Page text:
Literature has been conflicting as to whether obesity is protective against osteoporosis. Understanding the relationship is particularly important in light of the increasing prevalence of obesity among older adults. Study results confirm a protective association between obesity and osteoporosis in a recent, nationally representative sample of US older adults.
Purpose: Currently, the majority of US older adults are either overweight or obese. Evidence regarding the relationship between body composition measures and bone mass is conflicting, possibly because different measures of obesity reflect multiple mechanisms. Additionally, there are important age, gender, and racial differences in a risk of osteoporosis and fat mass composition. The objective of this study was to examine the association between body mass index (BMI) and bone mineral density (BMD) in a recent, nationally representative sample of US older adults as well as to see if this relationship differs by age, sex, and race.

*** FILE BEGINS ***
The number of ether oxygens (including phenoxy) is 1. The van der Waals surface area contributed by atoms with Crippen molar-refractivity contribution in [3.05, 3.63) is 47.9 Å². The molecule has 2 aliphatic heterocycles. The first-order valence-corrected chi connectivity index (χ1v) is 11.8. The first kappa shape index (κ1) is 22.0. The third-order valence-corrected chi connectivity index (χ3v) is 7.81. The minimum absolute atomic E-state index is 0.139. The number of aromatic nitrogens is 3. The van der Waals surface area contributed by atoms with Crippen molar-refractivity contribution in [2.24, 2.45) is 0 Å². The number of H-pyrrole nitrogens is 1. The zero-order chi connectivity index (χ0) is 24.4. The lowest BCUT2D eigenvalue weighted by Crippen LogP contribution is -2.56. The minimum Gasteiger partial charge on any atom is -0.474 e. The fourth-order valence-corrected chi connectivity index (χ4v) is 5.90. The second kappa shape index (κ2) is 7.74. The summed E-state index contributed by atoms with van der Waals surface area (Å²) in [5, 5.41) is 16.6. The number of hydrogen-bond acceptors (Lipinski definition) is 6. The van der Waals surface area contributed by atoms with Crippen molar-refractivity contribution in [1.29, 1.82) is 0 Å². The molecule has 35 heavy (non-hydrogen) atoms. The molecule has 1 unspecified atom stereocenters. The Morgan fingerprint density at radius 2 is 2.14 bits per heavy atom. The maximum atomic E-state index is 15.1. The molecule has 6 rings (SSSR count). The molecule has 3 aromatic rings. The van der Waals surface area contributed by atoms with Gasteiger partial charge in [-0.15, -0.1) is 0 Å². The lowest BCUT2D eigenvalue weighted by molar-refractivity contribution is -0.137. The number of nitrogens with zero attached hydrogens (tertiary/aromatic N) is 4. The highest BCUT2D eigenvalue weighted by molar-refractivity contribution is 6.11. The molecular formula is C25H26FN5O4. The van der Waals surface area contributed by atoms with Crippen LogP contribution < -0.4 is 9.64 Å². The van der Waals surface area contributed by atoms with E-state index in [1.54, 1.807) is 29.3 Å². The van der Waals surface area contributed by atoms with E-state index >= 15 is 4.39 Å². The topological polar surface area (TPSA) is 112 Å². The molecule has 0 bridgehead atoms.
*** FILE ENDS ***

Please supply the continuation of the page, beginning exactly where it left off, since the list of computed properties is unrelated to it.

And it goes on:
Methods: Data for this study were obtained from the National Health and Nutrition Examination Survey (2005-2008) for adults ages 50 and older (n = 3,296). Linear regression models were used to predict BMD of the femoral neck (measured by dual-energy X-ray absorptiometry (DXA)) as a function of BMI (measured height and weight) and a range of study covariates.
Results: Every unit increase in BMI was associated with an increase of 0.0082 g/cm(2) in BMD (p < 0.001). Interaction terms for BMI and age (p = 0.345), BMI and sex (p = 0.413), and BMI and race (p = 0.725) were not statistically significant.
Conclusions: Study results confirm the positive association between BMI and BMD, and this relationship does not differ by age, sex, or race. A 10-unit increase in BMI (e.g., from normal BMI to obese) would result in moving an individual from an osteoporotic BMD level to a normal BMD level. Results demonstrate a protective, cross-sectional association between obesity and osteoporosis in a recent sample of US older adults.